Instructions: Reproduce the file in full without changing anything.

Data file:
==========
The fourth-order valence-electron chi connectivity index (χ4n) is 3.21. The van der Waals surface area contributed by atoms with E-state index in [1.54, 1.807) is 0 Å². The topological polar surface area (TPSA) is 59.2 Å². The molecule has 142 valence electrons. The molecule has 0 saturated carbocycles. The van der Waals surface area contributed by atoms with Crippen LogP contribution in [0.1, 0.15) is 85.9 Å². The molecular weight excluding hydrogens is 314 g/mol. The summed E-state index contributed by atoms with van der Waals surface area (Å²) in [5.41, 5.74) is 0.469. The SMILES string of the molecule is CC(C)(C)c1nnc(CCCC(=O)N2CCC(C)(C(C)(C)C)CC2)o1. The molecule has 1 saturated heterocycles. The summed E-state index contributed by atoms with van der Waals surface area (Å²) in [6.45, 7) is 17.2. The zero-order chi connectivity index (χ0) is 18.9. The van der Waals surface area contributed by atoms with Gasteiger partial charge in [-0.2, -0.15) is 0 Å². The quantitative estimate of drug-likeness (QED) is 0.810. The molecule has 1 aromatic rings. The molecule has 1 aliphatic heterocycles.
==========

The fourth-order valence-electron chi connectivity index (χ4n) is 3.21. The van der Waals surface area contributed by atoms with E-state index in [1.54, 1.807) is 0 Å². The topological polar surface area (TPSA) is 59.2 Å². The molecule has 142 valence electrons. The molecule has 0 saturated carbocycles. The van der Waals surface area contributed by atoms with Crippen LogP contribution in [0.1, 0.15) is 85.9 Å². The molecular weight excluding hydrogens is 314 g/mol. The summed E-state index contributed by atoms with van der Waals surface area (Å²) in [5.41, 5.74) is 0.469. The SMILES string of the molecule is CC(C)(C)c1nnc(CCCC(=O)N2CCC(C)(C(C)(C)C)CC2)o1. The molecule has 1 saturated heterocycles. The summed E-state index contributed by atoms with van der Waals surface area (Å²) in [6.45, 7) is 17.2. The zero-order chi connectivity index (χ0) is 18.9. The van der Waals surface area contributed by atoms with Gasteiger partial charge in [-0.2, -0.15) is 0 Å². The quantitative estimate of drug-likeness (QED) is 0.810. The molecule has 1 aromatic rings. The molecule has 1 aliphatic heterocycles.